Vivian Lee, the Hoh storyteller, prepares for one of her storytelling sessions. (Zorina Barker/for Peninsula Daily News)

Vivian Lee, the Hoh storyteller, prepares for one of her storytelling sessions. (Zorina Barker/for Peninsula Daily News)

WEST END NEIGHBOR: Keeping a tradition alive

Vivian Lee of the Hoh Tribe laughed when she told me her favorite story to tell kids is of Duskia, “the witch woman who wanders the woods and takes kids who don’t listen to their parents.”

She said when she tells it, she flips her long hair over her face and wears a red and black cape and a cedar hat. Shuffling up to kids she says, “This smells like a boy, I want this one.”

“It gets them every time,” she said with a huge smile.

Except when telling a spooky story to kids, Lee is a small woman sporting a huge, welcoming smile under lively eyes rimmed with glasses.

“Kids that used to come listen to me tell stories and slide on the big whalebone at my house now have kids who come listen,” Lee said.

Lee lives on the Hoh Reservation but is around for storytelling in the forested portion of her friend’s property at the corner of Fullerton Drive and U.S. Highway 101, about 23 miles south of Forks. Signs indicate she is there from noon to 4 p.m. every Saturday, but Lee said she tells stories Fridays, too.

In this section of forest, Lee has made a living room of sorts, complete with rugs and seats. Surrounding the area are blankets decorated with native-themed art hung as a floating wall. Here, she has set up a small display of stories and items to enhance her tales. There is no charge for her time, only donations are accepted.

This raconteuse said the name the creator Kwatee gave her is Sassiwastub. She doesn’t know what it means because “we don’t know the creator’s language.”

Names like that are handed down through families.

She explained, “When we pass away, we will hear our names called by him,” an event she said she is looking forward to because she is grateful for her gift of life.

Lee tells the narrative of how the people of the Hoh Tribe came to be called the “Upside Down People.”

That’s how the creator found the people on the edge of the ocean, standing bent over at the waist with their heads down toward the shallow water, using their skirts to catch only a few smelt at a time.

The creator gave them a dip net for smelt and all the people of the Hoh were so happy they said, “Wha tlitcht ahso sta,” which means, “Thank you from the bottom of my heart,” in Quileute.

Obviously to hear Lee tell the story is something that is impossible to translate in writing. Her body movements, expressions and noises take listeners along on the journeys of her accounts.

She also tells the story of Thunderbird and Whale to her visitors. This is the story of the Biblical worldwide flood as seen from the Hoh perspective.

Another narrative Lee likes to give a Hoh perspective on is the 1808 shipwreck of the Russian Sv. Nikolai. Her viewpoint details a helpful relationship between the stranded non-natives and local tribespeople.

A personal story of Lee’s begins like this, “I chewed President Bill Clinton out.”

It was 1994 and she had joined other tribal leaders from around the United States as chairwoman of the Hoh Tribe when tribal leaders were invited to the White House. Lee took offense because although the leaders were invited, they were not allowed to go inside the White House.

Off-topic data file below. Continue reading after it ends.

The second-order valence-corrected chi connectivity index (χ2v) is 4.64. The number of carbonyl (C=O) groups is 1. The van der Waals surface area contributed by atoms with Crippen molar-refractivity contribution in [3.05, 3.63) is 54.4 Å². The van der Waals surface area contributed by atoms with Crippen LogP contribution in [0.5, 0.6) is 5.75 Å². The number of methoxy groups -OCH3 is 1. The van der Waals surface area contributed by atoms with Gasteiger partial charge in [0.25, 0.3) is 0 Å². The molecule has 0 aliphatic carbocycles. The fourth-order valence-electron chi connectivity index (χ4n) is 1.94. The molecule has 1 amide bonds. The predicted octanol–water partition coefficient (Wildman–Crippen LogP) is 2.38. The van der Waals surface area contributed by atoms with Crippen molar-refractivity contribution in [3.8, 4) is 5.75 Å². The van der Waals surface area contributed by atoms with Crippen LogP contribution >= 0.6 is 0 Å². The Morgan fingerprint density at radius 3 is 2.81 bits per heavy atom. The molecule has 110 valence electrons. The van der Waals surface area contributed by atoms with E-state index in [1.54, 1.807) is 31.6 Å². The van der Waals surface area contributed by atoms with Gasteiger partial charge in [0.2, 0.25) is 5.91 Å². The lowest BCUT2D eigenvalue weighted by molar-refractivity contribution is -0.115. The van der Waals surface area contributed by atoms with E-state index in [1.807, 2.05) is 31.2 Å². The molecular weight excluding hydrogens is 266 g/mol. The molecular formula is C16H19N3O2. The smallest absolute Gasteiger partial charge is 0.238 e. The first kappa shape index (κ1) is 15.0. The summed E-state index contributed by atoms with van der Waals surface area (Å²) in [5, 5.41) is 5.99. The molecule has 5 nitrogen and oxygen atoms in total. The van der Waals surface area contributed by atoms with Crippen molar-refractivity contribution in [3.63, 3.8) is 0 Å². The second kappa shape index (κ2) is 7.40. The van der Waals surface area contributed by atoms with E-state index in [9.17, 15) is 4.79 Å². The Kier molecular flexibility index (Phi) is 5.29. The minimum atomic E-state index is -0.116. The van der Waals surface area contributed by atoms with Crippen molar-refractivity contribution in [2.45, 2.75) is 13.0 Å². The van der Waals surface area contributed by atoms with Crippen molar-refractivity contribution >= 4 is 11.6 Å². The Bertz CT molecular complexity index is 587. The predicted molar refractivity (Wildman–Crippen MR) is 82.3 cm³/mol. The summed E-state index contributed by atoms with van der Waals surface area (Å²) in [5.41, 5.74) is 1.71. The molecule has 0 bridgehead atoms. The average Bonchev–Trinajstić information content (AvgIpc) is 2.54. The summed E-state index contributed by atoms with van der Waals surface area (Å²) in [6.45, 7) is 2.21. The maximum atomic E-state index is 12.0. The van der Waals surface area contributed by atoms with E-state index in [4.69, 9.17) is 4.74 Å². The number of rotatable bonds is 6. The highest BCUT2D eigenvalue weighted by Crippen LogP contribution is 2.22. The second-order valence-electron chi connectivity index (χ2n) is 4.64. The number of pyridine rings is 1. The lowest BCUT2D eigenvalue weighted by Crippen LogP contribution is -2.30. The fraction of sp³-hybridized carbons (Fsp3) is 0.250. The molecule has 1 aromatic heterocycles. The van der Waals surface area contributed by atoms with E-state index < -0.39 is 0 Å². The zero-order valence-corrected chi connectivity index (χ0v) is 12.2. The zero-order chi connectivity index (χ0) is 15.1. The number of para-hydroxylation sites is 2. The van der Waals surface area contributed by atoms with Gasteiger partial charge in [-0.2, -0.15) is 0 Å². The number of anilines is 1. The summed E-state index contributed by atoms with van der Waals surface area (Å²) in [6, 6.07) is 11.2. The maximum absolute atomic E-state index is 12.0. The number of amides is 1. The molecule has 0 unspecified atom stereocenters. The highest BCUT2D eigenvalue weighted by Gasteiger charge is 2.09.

“We had to stay outside in a circus tent with just stacks of preschool chairs,” her voice is laced with insulted pride as she explains.

Clinton shook hands with the leaders and they were given replicas of a coin representing the treaties between the federal government and tribes.

However, Clinton did not give the coins out when shaking hands, but rather they were set on a table by the place where tribal leaders caught buses to leave the White House.

Lee said, “They don’t mean anything sitting on a table.”

The basis of chewing out Clinton in a letter was the disrespectful treatment she felt on behalf of all the assembled leaders and the lazy gifting of the replica coins.

Lee explained of the coin, “He forgot the meaning of it.”

Lee also has several of her own, personal stories of Bigfoot.

With the name of Vivian Lee, she does say she gets mail for the actress, Vivien Leigh, who actually died in 1967.

This Hoh Lee spent her early years in Queets, going to school in Forks. Her father, Warren Lee, and grandfather Taft Williams were both canoe carvers for the Quinault Tribe.

Lee said two examples of their work are on display at the Hurricane Ridge visitors center and in Astoria, Ore. Together these men also led the building of the Shaker church in Queets.

These days, she spins her yarns just a few hundred feet from the building where her mother went to school. Her grandmother’s house still stands by the Pacific Ocean at the lower village of the Hoh.

As for future Hoh raconteurs, Lee said, “I just keep telling the stories, hoping they will remember.”

_________

Zorina Barker has lived on the West End for most of her life. She is married to a Forks native who works in the timber industry. Both of her kids have been home-schooled in the wilds of the Sol Duc Valley. She can be reached at 360-461-7928 or [email protected]

West End Neighbor appears in the PDN every other Tuesday.

Her next column will be Aug. 6.

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